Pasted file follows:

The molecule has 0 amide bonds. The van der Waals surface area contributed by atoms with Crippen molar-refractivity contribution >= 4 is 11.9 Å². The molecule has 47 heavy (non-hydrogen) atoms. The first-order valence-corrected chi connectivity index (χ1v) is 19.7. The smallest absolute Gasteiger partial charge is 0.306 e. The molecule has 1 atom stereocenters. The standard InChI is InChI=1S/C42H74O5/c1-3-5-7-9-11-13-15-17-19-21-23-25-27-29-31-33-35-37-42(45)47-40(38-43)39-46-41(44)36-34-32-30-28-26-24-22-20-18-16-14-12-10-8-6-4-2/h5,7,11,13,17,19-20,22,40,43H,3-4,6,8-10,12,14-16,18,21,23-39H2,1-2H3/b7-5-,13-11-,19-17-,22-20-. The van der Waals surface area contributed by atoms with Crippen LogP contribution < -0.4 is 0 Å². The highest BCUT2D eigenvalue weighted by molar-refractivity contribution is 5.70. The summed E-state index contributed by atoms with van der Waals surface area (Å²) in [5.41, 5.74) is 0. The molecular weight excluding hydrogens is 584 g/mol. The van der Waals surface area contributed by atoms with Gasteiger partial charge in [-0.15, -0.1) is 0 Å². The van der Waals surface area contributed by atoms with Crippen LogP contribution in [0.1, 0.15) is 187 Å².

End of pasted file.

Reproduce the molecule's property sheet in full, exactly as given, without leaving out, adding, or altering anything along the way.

The molecule has 0 amide bonds. The van der Waals surface area contributed by atoms with Crippen molar-refractivity contribution >= 4 is 11.9 Å². The molecule has 47 heavy (non-hydrogen) atoms. The first-order valence-corrected chi connectivity index (χ1v) is 19.7. The smallest absolute Gasteiger partial charge is 0.306 e. The molecule has 1 atom stereocenters. The standard InChI is InChI=1S/C42H74O5/c1-3-5-7-9-11-13-15-17-19-21-23-25-27-29-31-33-35-37-42(45)47-40(38-43)39-46-41(44)36-34-32-30-28-26-24-22-20-18-16-14-12-10-8-6-4-2/h5,7,11,13,17,19-20,22,40,43H,3-4,6,8-10,12,14-16,18,21,23-39H2,1-2H3/b7-5-,13-11-,19-17-,22-20-. The van der Waals surface area contributed by atoms with Crippen LogP contribution < -0.4 is 0 Å². The highest BCUT2D eigenvalue weighted by molar-refractivity contribution is 5.70. The summed E-state index contributed by atoms with van der Waals surface area (Å²) in [5.41, 5.74) is 0. The molecular weight excluding hydrogens is 584 g/mol. The van der Waals surface area contributed by atoms with Gasteiger partial charge in [-0.15, -0.1) is 0 Å². The van der Waals surface area contributed by atoms with Crippen LogP contribution in [0.1, 0.15) is 187 Å².